BOLD WINE STYLE
The second of their “canvas wines” and the second vintage of this wine, City on a Hill Wine Co. used three varieties stretched across five vineyards. This wine remains the winery’s main focus in terms of red wine and this blend continues to grow in vineyards and varieties as they stretch their reach further across Swartland. The Red Blend has great structure, showing red and black fruit with their trademark Swartland fynbos and olive notes. Syrah dominates this blend followed by Tinta Barocca, and Cinsault.
Analysis: 13.5% alcohol / volume
Varietals: Syrah, Tinta Barocca, and Cinsault
RS: 1.9 g/L
TA: 5.2 g/L
Fermentation: Native Yeasts – 75% whole bunch
Vessels: Old 500 liter oak barrels
Year of Planting: 1968-1990’s
Soil Type: Decomposed granite, schist, & clay
Cultivation: Bush vines & trellised vineyards
ABOUT CITY ON A HILL WINE CO.:
City on a Hill Wine Company was started with one goal in mind: to make wine with freedom to explore and engage the vast terroirs and people that make up this beautiful region. The team was drawn to the rustic traits of the Swartland in the South Western part of South Africa – a location where you will rarely find landscaped vineyards or shiny farm gates, but rather an unforgiving landscape and people of the soil. The climate is hot and dry, and the conditions are becoming very extreme to farm in. Herein lies the beauty of the Swartland: a mix of old dry-land bush vines planted by previous generations, complimented by younger plantings of newer and experimental varieties, planted by this generation for the generations to come. City on a Hill Wine Co. has grown their offering to six wines. A lot of effort goes in to ensure constant improvement in all areas of grape growing and vinification. This is a lifelong task and something that the next generation will benefit from.
© Photo by City on a Hill Wine Co.
False Bay Vineyards
Last of the First
Stellenbosch, South Africa
BOLD WINE STYLE
Professor Perold’s creation, Pinotage, was propagated at Elsenburg College in 1935. In 1941 Myrtle Grove on the Schapenberg was chosen for the first commercial plantings. Today only one block remains on the Schapenberg — The Last of The First.
Completely different in style to inland Pinotage. The Last of The First is elegant, perfumed, graceful. It is luminescent dark cherry in color with earthy smells of lifted mulberry and damson plums. The taste is balanced with finely integrated tannins threading through from start to finish. It highlights morello cherry with a touch of earthiness. Drink now and over the next decade. Serve at 59ºF – pairs beautifully with duck.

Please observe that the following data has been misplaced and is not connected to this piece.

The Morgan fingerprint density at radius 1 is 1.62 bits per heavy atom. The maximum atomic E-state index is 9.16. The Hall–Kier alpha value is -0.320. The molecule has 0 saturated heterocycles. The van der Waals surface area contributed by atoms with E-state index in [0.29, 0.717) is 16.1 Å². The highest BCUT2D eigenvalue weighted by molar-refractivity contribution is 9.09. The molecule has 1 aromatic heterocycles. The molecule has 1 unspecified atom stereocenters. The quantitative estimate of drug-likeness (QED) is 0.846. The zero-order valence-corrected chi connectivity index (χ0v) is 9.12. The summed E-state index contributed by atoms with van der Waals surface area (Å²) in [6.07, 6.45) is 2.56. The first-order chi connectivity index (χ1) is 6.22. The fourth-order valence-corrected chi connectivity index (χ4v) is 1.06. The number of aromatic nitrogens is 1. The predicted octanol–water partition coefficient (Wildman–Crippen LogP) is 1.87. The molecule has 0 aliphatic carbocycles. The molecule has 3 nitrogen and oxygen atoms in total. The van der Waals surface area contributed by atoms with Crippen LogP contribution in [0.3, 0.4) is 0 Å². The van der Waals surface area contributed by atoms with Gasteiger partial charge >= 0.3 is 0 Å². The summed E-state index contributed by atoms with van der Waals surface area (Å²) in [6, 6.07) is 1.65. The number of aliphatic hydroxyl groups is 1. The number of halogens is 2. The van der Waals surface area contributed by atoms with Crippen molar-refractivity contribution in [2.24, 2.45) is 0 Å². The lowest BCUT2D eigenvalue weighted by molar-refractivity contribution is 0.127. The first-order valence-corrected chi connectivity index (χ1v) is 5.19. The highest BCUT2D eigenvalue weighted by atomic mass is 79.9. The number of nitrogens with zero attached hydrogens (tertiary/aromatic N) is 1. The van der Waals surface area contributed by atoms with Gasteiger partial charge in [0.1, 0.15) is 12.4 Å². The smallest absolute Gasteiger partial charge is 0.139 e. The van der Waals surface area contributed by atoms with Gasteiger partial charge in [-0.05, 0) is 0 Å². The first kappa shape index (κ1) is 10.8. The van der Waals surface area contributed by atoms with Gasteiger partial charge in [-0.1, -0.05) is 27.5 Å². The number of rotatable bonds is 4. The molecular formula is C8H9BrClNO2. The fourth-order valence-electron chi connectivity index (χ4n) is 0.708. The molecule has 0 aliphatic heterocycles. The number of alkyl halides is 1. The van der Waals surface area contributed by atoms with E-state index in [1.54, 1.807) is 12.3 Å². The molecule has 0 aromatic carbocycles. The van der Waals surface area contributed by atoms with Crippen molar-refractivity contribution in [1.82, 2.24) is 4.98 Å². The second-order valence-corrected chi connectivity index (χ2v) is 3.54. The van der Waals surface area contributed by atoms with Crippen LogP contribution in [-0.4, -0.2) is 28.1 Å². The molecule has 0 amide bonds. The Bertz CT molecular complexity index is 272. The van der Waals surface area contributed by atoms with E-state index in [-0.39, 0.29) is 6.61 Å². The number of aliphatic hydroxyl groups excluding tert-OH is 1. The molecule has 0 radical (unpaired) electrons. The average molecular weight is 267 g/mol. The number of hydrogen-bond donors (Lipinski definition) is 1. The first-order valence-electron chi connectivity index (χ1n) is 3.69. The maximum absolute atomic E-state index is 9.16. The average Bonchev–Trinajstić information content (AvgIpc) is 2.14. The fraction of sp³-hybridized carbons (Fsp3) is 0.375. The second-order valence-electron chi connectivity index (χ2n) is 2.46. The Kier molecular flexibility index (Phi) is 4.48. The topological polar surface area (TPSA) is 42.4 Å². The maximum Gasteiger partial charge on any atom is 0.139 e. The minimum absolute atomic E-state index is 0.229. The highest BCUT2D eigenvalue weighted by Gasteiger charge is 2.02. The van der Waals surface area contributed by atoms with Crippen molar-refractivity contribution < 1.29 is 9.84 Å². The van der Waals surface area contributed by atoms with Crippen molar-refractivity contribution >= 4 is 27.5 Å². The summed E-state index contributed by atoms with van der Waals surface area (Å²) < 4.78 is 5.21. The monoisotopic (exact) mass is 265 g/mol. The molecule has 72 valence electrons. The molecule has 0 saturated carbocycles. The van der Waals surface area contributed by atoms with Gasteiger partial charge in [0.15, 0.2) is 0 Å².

Region: Schapenberg (W.O. Stellenbosch)
Analysis: 13% alcohol / volume
RS: 1.5 g/L
TA: 4.9 g/L
Total SO2: 85 mg/l
Production: 1549 bottles
REGISTERED SINGLE VINEYARD:
A small and singular parcel of mature 1994 planted Bush Vine Pinotage measuring 1.3 hectares. This block is the last Pinotage grown on the ocean facing slopes of the Schapenberg, where the original commercial plantings of Pinotage took place. This rare little block is on a cooler, elevated south-facing slope, just 2.5 miles from False Bay. Due to the effect of incessant wind and the application of organic farming practices, the berry-size and yield is also tiny at just over 3 tons/ha or 20 hl/ha. The up-side, however, is healthy grapes with excellent balanced concentration. Good things really do come in small packages.
Grapes are handpicked, sorted and fermented whole bunch with wild yeasts in a small open top oak fermenter, using regular, manual-punch downs during the fermentation process. The wine is left on the skins and stems for 31 days, then is pressed off in a basket press before being transferred to three old 600 liter barrels. Here, the wine goes through a maturation period of 16 months before bottling without fining with only the lightest of filtrations.
ABOUT THE WINERY:
Named after South Africa’s most iconic bay, which frames much of the country’s premium wine-lands, False Bay Vineyards, was born from a desire to make ‘real’ wine affordable. It is a sister company to Waterkloof Winery. In 1994, well before Waterkloof was founded, Paul Boutinot came to the Western Cape to seek grapes from balanced, yet under-appreciated vineyards. These vineyards would soon be lost to large co-operative blends that were dominating South Africa’s wine industry at that time. Paul transformed these Cape gems into wines with minimum intervention – something unusual for the time. He chose to organically farm using wild yeast ferments and no acid additions. Today, ingredients remain the same using beautiful coastal fruit, old vines, wild yeasts and additions avoided. Learn more here.
© Photo by False Bay Vineyards
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